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question re: oxides and "brushing mediums"

updated mon 2 aug 99


RoseHawke on sun 1 aug 99

H'lo folks,

Patience for a fledgeling clayperson please :^) . I've been to the archives and
haven't seen this precise question addressed, so either it hasn't or I'm using
the wrong keywords .

Most of the instructions I've managed to dredge up indicates that a dry oxide
colorant is mixed with a dry glaze and then the whole deal slaked into water. Is
there any reason that a bit of dry oxide couldn't be added to some already mixed
glaze? (I realize that it would be very hard to control the repeatability of any
effects gained through this method, especially if it were being added to a
partial container of glaze.)

Sort of in the same category, at the moment (I'm a beginner, I have enough
variables to worry about!) I'm using commercial Laguna glazes which they say
are "...formulated for dipping/pouring." and that for brushing one needs to add
some of their "brushing medium." I suspect that I'd get an answer from y'all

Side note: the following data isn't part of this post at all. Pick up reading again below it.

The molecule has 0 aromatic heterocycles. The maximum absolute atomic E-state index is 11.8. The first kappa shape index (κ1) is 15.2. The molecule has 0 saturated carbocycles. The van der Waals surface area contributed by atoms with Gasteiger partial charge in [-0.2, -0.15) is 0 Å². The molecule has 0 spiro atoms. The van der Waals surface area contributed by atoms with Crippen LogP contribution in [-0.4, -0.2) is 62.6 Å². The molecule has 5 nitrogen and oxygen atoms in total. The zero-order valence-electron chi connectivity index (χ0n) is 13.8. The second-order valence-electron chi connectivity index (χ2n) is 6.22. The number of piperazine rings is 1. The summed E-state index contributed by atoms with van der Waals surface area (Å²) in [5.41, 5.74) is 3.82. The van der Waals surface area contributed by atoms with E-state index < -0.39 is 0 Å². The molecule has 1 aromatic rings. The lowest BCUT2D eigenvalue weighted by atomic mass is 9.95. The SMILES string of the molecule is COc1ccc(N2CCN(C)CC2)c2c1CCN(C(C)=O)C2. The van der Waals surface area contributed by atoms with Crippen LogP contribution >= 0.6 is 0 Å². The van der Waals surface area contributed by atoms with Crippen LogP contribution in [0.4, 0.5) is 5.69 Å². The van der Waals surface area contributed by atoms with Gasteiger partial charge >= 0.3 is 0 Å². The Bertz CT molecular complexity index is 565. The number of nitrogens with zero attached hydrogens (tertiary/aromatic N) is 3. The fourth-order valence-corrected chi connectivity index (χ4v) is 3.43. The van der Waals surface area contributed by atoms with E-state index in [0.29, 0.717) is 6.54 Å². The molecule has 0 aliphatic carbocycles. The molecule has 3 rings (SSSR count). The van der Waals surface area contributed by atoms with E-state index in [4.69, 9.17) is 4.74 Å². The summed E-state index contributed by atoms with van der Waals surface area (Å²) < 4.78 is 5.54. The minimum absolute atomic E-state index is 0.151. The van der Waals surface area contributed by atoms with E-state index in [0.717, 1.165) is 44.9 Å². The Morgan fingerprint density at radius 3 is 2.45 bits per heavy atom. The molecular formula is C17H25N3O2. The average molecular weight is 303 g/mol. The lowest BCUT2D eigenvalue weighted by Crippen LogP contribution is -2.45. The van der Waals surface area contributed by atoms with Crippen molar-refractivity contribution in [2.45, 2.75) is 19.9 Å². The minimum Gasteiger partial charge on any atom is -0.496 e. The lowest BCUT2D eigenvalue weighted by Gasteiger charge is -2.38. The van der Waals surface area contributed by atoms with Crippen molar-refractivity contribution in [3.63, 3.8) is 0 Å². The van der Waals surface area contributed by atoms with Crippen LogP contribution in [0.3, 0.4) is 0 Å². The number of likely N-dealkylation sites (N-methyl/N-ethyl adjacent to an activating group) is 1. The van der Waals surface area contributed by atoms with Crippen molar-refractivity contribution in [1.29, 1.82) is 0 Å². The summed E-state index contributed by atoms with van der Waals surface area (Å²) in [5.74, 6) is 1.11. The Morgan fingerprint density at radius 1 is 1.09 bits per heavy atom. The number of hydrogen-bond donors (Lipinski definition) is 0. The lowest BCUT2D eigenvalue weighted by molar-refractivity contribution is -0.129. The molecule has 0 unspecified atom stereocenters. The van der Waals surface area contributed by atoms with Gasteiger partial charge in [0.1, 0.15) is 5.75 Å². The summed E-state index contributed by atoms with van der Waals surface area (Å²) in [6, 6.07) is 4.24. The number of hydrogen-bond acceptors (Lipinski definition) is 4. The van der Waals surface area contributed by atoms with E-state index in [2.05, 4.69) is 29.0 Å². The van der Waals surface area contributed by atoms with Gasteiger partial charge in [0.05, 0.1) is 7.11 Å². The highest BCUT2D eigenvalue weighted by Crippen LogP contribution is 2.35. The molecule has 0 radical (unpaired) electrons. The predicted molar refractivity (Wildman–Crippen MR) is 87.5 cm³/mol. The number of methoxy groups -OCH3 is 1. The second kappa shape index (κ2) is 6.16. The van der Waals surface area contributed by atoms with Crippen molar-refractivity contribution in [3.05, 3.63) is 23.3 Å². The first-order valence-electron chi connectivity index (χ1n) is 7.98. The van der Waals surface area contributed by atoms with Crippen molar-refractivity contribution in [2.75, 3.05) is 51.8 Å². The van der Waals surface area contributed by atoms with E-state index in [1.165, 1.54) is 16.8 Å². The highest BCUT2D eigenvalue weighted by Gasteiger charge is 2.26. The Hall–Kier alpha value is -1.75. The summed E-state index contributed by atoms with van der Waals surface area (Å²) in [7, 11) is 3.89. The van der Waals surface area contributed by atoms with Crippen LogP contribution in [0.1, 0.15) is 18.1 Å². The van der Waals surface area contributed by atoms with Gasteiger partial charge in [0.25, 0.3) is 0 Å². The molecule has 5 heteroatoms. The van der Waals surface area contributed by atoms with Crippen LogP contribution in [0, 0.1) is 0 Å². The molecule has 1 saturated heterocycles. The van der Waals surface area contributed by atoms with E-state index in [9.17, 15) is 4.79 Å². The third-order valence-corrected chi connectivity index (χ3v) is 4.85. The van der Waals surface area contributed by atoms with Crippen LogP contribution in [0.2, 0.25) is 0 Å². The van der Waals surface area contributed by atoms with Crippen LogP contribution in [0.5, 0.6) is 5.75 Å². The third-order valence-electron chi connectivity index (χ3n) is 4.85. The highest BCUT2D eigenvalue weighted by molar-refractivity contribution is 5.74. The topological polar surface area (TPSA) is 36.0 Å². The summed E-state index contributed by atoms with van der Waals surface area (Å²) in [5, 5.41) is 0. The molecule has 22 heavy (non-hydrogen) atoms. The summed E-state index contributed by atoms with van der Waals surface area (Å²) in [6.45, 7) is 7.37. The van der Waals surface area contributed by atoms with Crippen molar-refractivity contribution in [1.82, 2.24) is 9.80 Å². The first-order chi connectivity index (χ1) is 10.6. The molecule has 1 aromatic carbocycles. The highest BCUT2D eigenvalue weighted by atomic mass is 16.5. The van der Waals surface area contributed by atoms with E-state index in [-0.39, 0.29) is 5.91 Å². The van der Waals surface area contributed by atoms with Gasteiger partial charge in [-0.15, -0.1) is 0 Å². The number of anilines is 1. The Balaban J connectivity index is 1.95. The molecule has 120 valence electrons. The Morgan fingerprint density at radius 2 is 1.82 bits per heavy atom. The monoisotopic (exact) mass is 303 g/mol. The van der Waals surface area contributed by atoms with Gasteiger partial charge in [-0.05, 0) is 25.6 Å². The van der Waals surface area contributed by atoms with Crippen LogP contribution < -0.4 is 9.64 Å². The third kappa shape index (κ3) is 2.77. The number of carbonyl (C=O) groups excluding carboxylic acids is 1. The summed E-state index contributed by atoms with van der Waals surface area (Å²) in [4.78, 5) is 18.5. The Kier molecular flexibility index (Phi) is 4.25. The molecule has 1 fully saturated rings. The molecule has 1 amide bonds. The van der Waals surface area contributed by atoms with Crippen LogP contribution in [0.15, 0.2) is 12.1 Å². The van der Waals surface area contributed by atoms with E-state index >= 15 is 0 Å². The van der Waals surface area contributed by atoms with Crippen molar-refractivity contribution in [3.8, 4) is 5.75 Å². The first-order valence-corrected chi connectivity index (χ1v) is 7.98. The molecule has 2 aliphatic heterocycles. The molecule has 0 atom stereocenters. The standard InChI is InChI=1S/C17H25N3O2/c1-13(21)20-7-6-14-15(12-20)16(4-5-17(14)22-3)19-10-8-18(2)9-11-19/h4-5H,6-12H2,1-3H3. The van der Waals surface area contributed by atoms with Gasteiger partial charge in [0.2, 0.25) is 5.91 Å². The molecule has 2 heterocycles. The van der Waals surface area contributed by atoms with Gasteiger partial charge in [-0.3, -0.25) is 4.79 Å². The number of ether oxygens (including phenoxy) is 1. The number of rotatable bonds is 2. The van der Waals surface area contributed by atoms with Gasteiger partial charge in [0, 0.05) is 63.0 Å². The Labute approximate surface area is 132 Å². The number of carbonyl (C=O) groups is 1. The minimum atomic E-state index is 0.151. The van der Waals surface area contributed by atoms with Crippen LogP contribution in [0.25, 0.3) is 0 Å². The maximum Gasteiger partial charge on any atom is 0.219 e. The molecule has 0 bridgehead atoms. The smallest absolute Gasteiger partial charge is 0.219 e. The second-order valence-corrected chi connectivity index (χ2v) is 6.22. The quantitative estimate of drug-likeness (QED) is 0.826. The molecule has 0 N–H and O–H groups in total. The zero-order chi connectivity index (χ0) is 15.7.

faster than from the company, and there's nothing like first hand experience.
Would there be any drawback to dipping some of the already mixed glaze and addin
a bit of the "medium" to it?

I just want to say that y'all have been a *marvelous* group, and I always know I
can come here if I need answers to my questions. I'm not quite so intimidated b
y'all as I was.

As a P.S. thanks to all the people that wrote me on my previous posting about th
lack of used wheels to be found! I think I answered everybody, and if for some
reason I missed someone I sincerely apologize. My computer probably ate it ;^).

in hot 'n' muggy Alabama where the grass is about tall
enough to weave into shelters now (In the morning it's too wet
from the dew to cut, in the midday it's too hot, in the evening
we get "afternoon and evening thundershowers." Then the next
day the cycle starts all over again.)


Cindy T. Riley (RoseHawke)